A keyless chuck, in accordance with the present invention, comprises a sleeve locking device having interior teeth for engaging and locking with a chuck assembly outer chuck having mating grooves. The chuck assembly includes, in addition to the locking sleeve on the outer chuck, an inner chuck and chuck jaws. By locking the outer chuck stationary with the drill housing, and energizing a drill motor, the inner chuck rotates to open when drill is in reverse, or close the chuck's jaws when the drill is in forward position. The sleeve locking device moves back and forth between a drill motor housing and the chuck assembly. When the sleeve locking device is moved away from the drill motor housing, a switch changes the motor speed to a predetermined torque for opening and closing the chuck jaws. Moving the sleeve locking device forward brings the interior teeth of the sleeve locking device into mating engagement with the exterior grooves of the outer chuck. The exterior grooves of the outer chuck have a wide angle entry to easily align the interior teeth of the sleeve locking device the exterior grooves of the outer chuck.
FIG. 1 is a side view of a drill chuck mounted on an electric motor of a drill and a sleeve locking device of the invention;
FIG. 2 is a side view showing in detail, a chuck assembly and a sleeve locking device of the invention; and
FIG. 3 is an isometric view of a sleeve locking device of the invention.
Referring to the drawings, FIGS. 1-3, there is shown an electric drill motor housing 10 including a housing body 12, a handle 14 and a motor trigger switch 16. The forward end 18 of the housing body 10 has an opening (not shown) from which an output shaft of an electric motor, also not shown, protrudes. The electric motor is of the reversible type having forward and reverse movement. A chuck assembly 20 is threaded on the output shaft and rotates in response to the electric motor.
The chuck assembly 20 has an outer chuck 22, an inner chuck 34 and chuck jaws 26. The outer chuck 22 is conventional in terms of known chucks except for its exterior surface which has grooves 28 equally spaced along its rear surface 30. Outer chuck 22 is cylindrical with a bevelled forward end 32. The outer chuck fits over an inner chuck 34 and rotates independent of the inner chuck 34 which is directly mounted on the output shaft. By holding either the inner chuck 34 or the outer chuck 22 stationary, the chuck jaws 26 can be opened or closed, using known chuck mechanisms.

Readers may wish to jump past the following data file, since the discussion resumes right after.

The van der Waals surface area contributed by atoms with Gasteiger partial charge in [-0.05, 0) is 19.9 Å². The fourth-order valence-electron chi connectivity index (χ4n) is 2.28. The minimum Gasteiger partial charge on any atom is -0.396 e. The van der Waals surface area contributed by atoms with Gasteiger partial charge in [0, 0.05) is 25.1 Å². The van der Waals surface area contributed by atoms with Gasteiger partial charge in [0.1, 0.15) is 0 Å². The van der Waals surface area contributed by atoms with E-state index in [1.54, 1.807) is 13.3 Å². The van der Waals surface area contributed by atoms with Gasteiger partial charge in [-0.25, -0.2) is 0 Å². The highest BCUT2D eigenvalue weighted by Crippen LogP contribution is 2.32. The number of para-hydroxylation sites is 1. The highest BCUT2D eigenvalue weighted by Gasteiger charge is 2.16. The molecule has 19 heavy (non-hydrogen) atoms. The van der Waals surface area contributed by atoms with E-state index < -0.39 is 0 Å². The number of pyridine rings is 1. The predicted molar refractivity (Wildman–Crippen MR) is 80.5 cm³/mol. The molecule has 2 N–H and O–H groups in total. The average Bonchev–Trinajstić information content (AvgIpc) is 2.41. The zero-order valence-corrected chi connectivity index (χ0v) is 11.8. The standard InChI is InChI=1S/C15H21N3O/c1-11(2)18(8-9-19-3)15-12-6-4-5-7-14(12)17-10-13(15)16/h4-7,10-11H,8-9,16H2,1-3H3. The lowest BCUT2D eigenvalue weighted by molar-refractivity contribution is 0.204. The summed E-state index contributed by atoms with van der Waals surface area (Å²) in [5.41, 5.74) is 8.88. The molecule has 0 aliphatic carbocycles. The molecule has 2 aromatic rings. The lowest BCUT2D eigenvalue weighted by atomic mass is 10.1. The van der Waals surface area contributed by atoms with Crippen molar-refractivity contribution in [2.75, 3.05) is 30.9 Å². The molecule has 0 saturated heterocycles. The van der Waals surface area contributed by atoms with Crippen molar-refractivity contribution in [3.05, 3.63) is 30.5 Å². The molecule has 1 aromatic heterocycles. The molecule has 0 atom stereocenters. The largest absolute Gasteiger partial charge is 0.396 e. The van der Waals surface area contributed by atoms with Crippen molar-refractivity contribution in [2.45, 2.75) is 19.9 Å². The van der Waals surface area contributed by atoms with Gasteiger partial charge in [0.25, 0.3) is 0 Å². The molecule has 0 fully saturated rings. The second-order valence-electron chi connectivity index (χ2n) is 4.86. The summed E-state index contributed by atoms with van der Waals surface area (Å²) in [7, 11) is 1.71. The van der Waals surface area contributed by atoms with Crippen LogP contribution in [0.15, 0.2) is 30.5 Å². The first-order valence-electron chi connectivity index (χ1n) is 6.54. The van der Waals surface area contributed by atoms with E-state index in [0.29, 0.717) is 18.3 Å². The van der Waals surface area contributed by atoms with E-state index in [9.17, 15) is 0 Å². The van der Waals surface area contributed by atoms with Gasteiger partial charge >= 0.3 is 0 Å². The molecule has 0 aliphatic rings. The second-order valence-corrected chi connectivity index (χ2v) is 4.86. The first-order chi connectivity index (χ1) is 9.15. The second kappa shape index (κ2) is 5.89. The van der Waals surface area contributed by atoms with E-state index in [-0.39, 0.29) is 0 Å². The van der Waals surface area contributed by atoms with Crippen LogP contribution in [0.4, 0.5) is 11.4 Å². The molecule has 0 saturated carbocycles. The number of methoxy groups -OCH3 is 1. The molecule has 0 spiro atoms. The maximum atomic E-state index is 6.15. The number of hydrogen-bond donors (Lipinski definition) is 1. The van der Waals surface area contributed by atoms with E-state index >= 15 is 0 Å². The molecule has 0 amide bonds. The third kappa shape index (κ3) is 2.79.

In order to lock the outer chuck 22 in a stationary position, a sleeve locking device 36 is located between the drill motor housing forward end 18 and the outer chuck 22. The sleeve locking device 36 is cylindrical with interior teeth 38 equally spaced around the inside surface 40, as shown in FIG. 3. Interior teeth 38 of the sleeve locking device 36 align with the exterior grooves 28 of the outer chuck. Sleeve locking device 36 is moved from the drill housing 10 over outer chuck 22 where interior teeth 38 engage grooves 28 of outer chuck 22, locking the outer chuck 22 in a stationary position. One half of the sleeve locking device 36 is on 22 and one half is on the extension of 10.
When sleeve locking device 36 is moved forward, a button switch 42 on the front face of the drill body housing 10 is activated to change the motor speed to a predetermined torque to open and close the chuck jaws 26. Button switch 42 changes the drill's circuitry to a slow speed that clutches out at a predetermined factory set torque. The slow speed of the rotating output shaft turns the inner chuck at a torque to either open of close the chuck jaws 26 while the outer chuck 22 is locked in a stationary position. FIG. 2 shows the drill body housing 10 with a circular groove 44. A plurality or sleeve holding spring clips 46 are held in groove 4 by snap ring detents 48. The sleeve holding spring clips 46 are affixed to sleeve locking device 36 to retain the sleeve locking device 36 on the drill body housing 10, thereby depressing button switch 42 and thus deactivating it.
While only one embodiment of the invention has been shown, it is understood that other embodiments may be realized by those skilled in the art, therefore, one should study the drawings, description and claims for a clear understanding of the invention.
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|U.S. Classification||279/150, 279/60, 279/62, 279/902|
|Cooperative Classification||Y10T279/17632, Y10T279/3451, Y10T279/17615, Y10S279/902, B23B2231/06, B23B31/1207, B23B2231/38|
|Nov 19, 2003||REMI||Maintenance fee reminder mailed|
|Nov 20, 2003||REMI||Maintenance fee reminder mailed|
|Apr 30, 2004||SULP||Surcharge for late payment|
|Apr 30, 2004||FPAY||Fee payment|
Year of fee payment: 4
|Nov 12, 2007||REMI||Maintenance fee reminder mailed|
|May 2, 2008||LAPS||Lapse for failure to pay maintenance fees|
|Jun 24, 2008||FP||Expired due to failure to pay maintenance fee|
Effective date: 20080502